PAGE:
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Open Access Publications from the University of California

A five-year evaluation of the silvicultural treatments for the control of squirrel damage in Taiwan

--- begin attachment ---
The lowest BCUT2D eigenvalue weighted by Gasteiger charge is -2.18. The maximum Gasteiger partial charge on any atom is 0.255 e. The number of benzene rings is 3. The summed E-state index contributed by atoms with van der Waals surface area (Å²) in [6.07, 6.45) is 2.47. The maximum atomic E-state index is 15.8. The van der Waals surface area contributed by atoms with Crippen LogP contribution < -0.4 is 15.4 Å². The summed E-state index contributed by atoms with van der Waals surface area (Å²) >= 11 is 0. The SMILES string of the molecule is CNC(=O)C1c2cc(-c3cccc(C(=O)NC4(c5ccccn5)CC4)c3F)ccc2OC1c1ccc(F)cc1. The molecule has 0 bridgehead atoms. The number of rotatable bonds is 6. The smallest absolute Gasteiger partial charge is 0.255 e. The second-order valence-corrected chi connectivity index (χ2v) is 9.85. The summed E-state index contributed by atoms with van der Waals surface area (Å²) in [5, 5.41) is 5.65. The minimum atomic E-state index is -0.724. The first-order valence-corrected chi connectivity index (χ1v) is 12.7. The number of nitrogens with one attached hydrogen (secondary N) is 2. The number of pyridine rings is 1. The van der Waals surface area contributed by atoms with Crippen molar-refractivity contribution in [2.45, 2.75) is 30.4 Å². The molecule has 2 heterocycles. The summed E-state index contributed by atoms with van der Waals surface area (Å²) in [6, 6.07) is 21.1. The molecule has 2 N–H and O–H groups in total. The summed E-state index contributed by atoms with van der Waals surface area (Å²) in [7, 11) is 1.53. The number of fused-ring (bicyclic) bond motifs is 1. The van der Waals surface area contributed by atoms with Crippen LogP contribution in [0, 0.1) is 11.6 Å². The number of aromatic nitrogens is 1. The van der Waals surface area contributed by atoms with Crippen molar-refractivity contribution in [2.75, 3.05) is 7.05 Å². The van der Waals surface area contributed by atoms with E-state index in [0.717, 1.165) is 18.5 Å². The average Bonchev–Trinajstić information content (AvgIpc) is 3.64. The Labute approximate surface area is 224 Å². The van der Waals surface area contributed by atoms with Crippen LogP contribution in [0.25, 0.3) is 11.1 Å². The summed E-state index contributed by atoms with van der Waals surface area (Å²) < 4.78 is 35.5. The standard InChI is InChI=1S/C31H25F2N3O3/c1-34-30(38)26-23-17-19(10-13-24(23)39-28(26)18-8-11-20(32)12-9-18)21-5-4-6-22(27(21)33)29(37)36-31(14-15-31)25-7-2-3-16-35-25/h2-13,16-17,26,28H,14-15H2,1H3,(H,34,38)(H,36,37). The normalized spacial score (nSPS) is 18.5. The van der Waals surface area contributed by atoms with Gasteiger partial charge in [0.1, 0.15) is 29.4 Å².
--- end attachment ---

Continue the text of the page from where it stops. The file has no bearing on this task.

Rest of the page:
The Formosan red-bellied tree squirrel (Callosciurus erythraeus) is a pest animal that causes serious damage to many conifer plantations in Taiwan. Poisoning has been the major means to control the damage. The feasibility of forestry control through habitat manipulation has been evaluated during the past 5 years. The objective of this study was to investigate the effects of forest-tending operations on the activity and damage by squirrels. Forest-tending conducted included weeding and thinning. Test sites were at three Japanese cedar (Cryptomeria japonica) plantations located in Chitou. The results of this study revealed that squirrel activity in the treated plots was greatly reduced. It was found that new damage done by the squirrels in treated areas was also reduced. This was particularly significant during an abnormal weather period when there was a continual rainstorm lasting for about 3 months. The treatments of weeding and thinning showed more significant effects on the reduction of squirrel activity than the reduction in the occurrence of new damages.

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